Experiences in Mandalay
Mandalay is the economic centre of Upper Burma and considered the centre of Burmese culture. A continuing influx of Chinese immigrants, mostly from Yunnan, in the past twenty years, has reshaped the city’s ethnic makeup and increased commerce with China. Despite Naypyidaw’s recent rise, Mandalay remains Upper Burma’s main commercial, educational and health center.
Here within the old metal roofed shed you will find one of the larges reclining Buddha images in all of Southeast Asia. This temple is a must see while touring around Yangon, and it is just a short distance from Shwedagon pagoda. You’re sure to be impressed by its massiveness. If you are into fortune telling then you have come to the right spot. There are quite a few astrological and palm readers within the temple. If you’re impressed by this Buddha and would like to see one a bit bigger we suggest a day trip to Bago. (see day trips around Yangon)
Dubbed as the largest book in the world this astonishing complex is filled with nearly 800 individual pagodas, each enshrining a page of the Buddhist cannon. As you wander through this vast complex of white stupas lined as though they never end, you get a feel of how important Buddhist religion is to for the people. Also in the complex are a few Buddha images, but the most impressive to see are the hundreds of pagodas shaded by lush green trees. It is said that it would take over 450 days to read each page at the rate of 8 hours a day. This just puts this marvelous complex into perspective for you.
Mandalay Palace and Fort
Mandalay palaceWhile roaming the city of Mandalay you may have noticed the giant 26 foot high wall that is nearly 2 miles long. Complete with a moat and 4 entrances is the palace compound. Within these walls lies the rebuild Mandalay Palace. The original was destroyed in WWII, but the site has been rebuilt to give you a representation of how the last two kings lived. Once inside you will see multiple rebuilt buildings that give a good illustration of how the compound was laid out. There is also a 7 tiered central palace where the kings used to live. For an excellent view you can climb the 110ft spiral watchtower and gaze out over this sprawling palace. Among the palace buildings there is a cultural museum that will give you some history of what this site was originally, and it will provide some insight on the previous kings and cabinet members.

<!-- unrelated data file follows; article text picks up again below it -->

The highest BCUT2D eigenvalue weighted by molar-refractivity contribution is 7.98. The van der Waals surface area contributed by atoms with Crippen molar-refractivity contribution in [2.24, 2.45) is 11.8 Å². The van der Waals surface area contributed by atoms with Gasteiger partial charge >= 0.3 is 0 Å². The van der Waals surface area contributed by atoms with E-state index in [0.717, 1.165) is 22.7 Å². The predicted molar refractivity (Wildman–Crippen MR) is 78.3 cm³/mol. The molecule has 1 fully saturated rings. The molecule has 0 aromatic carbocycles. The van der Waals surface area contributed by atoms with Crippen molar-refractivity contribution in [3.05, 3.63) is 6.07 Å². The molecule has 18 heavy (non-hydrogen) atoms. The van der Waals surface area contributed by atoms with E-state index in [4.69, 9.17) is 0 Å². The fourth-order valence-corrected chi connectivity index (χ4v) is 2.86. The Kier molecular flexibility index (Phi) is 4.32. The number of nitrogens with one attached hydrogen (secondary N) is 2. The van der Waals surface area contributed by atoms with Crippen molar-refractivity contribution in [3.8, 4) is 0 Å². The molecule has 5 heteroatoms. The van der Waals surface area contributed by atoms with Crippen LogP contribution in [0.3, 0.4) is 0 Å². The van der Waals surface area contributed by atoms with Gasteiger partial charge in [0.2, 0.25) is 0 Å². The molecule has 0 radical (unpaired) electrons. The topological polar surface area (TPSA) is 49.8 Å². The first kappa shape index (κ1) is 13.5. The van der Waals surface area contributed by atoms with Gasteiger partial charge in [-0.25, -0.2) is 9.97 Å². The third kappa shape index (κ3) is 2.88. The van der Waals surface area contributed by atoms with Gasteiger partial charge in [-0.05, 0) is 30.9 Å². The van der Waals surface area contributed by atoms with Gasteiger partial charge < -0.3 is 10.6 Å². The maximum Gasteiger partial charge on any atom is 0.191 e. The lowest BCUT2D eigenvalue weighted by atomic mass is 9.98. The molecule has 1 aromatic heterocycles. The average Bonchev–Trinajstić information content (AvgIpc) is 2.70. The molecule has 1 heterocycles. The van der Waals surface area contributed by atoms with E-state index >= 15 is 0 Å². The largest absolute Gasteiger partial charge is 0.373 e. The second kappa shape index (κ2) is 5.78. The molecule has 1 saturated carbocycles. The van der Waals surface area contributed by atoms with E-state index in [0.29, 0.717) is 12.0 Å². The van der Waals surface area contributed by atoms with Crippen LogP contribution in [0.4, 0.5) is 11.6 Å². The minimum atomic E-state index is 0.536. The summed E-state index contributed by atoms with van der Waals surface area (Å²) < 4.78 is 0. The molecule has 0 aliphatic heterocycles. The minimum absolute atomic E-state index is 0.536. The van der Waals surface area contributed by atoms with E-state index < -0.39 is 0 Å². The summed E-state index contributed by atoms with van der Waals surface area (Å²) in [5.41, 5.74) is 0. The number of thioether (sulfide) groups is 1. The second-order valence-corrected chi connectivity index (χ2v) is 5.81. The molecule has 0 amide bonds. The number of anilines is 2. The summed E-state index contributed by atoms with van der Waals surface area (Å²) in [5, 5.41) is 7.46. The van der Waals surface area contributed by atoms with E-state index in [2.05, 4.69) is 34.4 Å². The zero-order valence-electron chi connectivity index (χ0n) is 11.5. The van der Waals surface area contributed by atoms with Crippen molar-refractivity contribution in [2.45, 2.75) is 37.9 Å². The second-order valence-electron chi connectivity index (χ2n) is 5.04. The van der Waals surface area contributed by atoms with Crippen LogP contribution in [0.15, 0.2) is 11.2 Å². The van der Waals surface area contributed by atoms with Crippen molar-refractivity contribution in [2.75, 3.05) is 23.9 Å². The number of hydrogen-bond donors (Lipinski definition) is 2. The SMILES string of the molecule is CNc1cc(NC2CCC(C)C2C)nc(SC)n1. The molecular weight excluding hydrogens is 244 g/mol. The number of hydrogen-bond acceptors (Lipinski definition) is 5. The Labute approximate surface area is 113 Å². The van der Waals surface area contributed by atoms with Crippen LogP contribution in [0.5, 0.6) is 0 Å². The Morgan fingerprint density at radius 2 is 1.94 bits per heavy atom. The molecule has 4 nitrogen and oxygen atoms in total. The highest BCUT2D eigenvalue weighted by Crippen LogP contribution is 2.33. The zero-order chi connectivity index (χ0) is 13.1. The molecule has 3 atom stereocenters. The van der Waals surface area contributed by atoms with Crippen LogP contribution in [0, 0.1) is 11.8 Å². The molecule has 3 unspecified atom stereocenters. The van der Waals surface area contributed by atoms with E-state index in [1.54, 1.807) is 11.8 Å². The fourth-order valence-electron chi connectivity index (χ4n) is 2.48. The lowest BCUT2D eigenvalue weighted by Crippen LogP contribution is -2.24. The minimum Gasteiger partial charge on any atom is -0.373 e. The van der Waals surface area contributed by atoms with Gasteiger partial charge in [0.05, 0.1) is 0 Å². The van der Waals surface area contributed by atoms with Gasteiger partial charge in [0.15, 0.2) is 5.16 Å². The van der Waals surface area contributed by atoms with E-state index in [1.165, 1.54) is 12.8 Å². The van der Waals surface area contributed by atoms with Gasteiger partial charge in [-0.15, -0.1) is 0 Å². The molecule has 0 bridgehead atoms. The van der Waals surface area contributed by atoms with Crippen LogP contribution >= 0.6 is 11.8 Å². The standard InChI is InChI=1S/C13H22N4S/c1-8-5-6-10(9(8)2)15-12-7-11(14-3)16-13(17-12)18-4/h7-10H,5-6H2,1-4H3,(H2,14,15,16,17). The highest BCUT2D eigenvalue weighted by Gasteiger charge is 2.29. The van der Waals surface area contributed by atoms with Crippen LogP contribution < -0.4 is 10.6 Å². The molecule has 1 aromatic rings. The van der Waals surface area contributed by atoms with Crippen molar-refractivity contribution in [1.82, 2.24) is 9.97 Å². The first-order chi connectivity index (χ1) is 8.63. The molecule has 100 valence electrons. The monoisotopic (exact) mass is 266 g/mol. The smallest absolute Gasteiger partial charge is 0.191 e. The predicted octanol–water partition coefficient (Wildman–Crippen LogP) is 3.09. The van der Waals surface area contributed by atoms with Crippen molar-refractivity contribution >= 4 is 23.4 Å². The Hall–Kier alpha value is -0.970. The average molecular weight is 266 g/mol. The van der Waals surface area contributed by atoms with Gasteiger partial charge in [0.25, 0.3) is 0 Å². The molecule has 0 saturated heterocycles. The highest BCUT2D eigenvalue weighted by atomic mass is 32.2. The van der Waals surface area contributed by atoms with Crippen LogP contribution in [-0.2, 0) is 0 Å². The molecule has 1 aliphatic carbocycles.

Don’t be fooled by this impressive hill, it is a lot bigger than it looks. At about 760 feet the hill towers over the flat city of Mandalay. To get to the top you will wind up the small road that leads to the entrance of the hill. From here you can take a set of escalators to the top. From the peak of the hill you can get a panoramic view of the city as well as the river and the Shan hills. The views from up top cannot be had anywhere else in the city, and you can easily consume an hour or so just gazing out into the open land. The Ayerwaddy river runs along side the city and you can see the how important the river is to this wonderful city.
amarapuraAmarapura situated about 11 km south of Mandalay, Amarapura is one of the capitals of the third Myanmar Empire. A 1,208-metre long wooden bridge built totally with teak planks two centuries ago by Alderman U Pein, is the longest wooden bridge in Myanmar. It spans Taungthaman Lake, situated near Amarapura, with its farther end at Kyauktawgyi Pagoda. Bagaya Monastery and silk-weaving industries are other places of interest to visit.
Sagaing is the capital of Sagaing Division in Myanmar. It is located on the Ayeyarwady River, 20 km to the southwest of Mandalay on the opposite bank of the river.
Sagaing is a religious and monastic center, with numerous Buddhist monasteries. It briefly regained is position as a royal capital of Burma from 1760-1764.
The British-built a 16 span Innwa Bridge connects Sagaing with Mandalay, crossing the mighty Ayeyarwaddy River. It was built in 1934.
amarapuraMingun is located about 11 km upriver from Mandalay, on the west bank of the Ayeyawaddy River, Mingun has a gigantic unfinished pagoda, 50 meters high, overlooking the river, and the 90-ton Mingun Bell, the largest ringing bell in the world cast in 1170 by King Bodawpaya. A 45-minute boat trip to Mingun is very pleasant with plenty of life on the river to see
Innwa, is one of the memoriable cities as well as Royal capital city. The name of the palace is Yadanapura meaning treasures land. It is built by King Tadominphya in 726 AD and it is located at the confluence of Ayeyarwaddy river and Myitnge river and 11 miles from Mandalay.